Tuesday, February 19, 2013
Do capital markets allocate resources efficiently?
Do capital markets allocate resources efficiently? YES ... but!
I learned academic economics 50 years ago ... and learned that markets were an efficient way to allocate resources.
But as I recall, I was also taught that a condition to having a functioning market was for the information being used by the market actors had to be good.
Listening to newsfeeds like Bloomberg News it is very easy to understand why the allocation of resources has been so bad. While corporate profits look healthy (in the first quarter of 2010) the economic health of society has a whole (in the USA) is a mess. This is not at all surprising. The only measures that are talked about are those that relate to corporate profit, stockmarket prices and GDP growth ... and various subsidiary metrics that help to move these measures.
There is no dialog about the horrible state of almost all metrics about the commons, whether it is the state of the land, the sea or the air, all of which have been treated abysmally as dumping grounds for the effluent of a "profitable" affluent society. There is no dialog about the lack of investment in (US) infrastructure, or even its maintenance! There is nothing about the consumption of scarce resources ... they have no "cost" in conventional profit accounting!
There is no dialog about the level of unemployment ... except in the context of unemployment being a drag on possible consumer spending growth ... nothing about the value impact of the family and the community where an unemployed worker lives. There is no dialog about the tremendous value in having the population well education and trained. There is no dialog about the value of having a healthy population. All of these matters are seen as a drag on profit ... but without having any metric of the value of these things, which in the bigger context are way more important than corporate profit in determining quality of life and happiness.
For the last fifty years markets have allocated resources to making profits ... and in this the markets have been very effective.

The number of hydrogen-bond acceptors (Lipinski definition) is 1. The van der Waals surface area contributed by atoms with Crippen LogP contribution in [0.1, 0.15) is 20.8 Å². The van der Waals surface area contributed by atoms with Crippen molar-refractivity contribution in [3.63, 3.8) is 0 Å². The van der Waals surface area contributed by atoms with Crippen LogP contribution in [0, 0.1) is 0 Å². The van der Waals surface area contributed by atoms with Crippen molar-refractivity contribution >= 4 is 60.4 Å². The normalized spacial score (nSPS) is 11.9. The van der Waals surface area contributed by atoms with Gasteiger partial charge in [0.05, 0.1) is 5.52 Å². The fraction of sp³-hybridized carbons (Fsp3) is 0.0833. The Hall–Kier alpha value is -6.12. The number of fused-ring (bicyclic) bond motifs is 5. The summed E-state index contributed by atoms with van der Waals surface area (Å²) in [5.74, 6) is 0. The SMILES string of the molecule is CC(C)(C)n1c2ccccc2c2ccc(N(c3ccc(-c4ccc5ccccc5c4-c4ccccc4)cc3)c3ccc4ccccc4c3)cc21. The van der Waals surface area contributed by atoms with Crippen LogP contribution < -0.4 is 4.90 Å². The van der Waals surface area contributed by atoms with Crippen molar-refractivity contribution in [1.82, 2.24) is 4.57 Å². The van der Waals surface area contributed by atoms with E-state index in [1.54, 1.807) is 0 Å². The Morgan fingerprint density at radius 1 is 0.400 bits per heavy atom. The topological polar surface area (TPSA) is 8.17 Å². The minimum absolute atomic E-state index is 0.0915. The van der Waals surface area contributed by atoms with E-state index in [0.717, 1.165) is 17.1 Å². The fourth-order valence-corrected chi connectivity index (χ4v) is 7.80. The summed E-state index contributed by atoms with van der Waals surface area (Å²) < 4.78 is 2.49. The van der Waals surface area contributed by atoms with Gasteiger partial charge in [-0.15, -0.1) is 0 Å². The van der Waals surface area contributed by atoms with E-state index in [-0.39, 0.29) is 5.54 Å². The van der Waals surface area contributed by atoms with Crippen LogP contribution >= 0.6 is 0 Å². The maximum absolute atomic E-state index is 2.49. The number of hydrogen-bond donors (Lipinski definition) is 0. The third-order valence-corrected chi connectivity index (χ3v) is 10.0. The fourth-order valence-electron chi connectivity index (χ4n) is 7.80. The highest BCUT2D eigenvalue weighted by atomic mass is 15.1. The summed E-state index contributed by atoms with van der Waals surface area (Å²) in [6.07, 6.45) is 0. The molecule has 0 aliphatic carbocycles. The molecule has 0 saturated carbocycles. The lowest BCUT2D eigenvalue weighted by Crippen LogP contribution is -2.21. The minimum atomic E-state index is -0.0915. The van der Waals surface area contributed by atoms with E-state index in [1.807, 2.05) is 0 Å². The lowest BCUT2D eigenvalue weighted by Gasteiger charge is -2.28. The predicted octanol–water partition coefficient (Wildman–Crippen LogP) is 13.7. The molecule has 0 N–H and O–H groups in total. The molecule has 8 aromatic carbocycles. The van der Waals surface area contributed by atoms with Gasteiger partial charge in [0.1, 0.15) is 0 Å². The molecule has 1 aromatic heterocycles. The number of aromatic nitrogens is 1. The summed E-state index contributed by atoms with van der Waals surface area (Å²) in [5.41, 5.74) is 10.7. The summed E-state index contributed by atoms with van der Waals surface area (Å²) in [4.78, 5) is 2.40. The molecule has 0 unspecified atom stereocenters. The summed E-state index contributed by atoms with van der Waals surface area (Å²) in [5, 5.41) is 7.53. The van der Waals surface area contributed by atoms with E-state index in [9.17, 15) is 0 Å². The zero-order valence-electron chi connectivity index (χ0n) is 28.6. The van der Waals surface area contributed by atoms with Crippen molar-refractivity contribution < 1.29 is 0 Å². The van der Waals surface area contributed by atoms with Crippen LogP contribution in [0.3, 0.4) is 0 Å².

Over the same time period, organizations like the World Bank have allocated resources to "projects" that have been "designed" to achieve social goals like progress out of poverty ... and it is fair to say that the moneys disbursed by the World Bank have really done very little to achieve these goal. Something is wrong? Something is missing? Where there has been success, it appears that most of the success has come from something else ... like, for instance, profit seeking capital flows, that "spilled over" into social progress!
What this suggests is that the market mechanism flowing into the private sector is way better process than a "designed" project flowing through the public sector with all the baggage of bureaucracy ... but it also suggests that the metrics being used to measure market performance need to be metrics that embrace the social dimension as well as the profit dimension. This is (of course) what Community Analytics (CA) is doing ... but only in a limited way, and not yet reaching the capital market as a whole.
While some decision makers in the capital markets will choose profit maximization no matter what, and ignore the value destruction element of the investment ... some part of the market will choose to have a portfolio that reflects not only profit performance but also value performance. With this there is hope that capital markets will then start to allocate resources efficiently, and the distortion of the market in favor of profit where there are metrics rather than value where there are no metrics, can end.
Change the way the game is scored, and you change the way the game is played!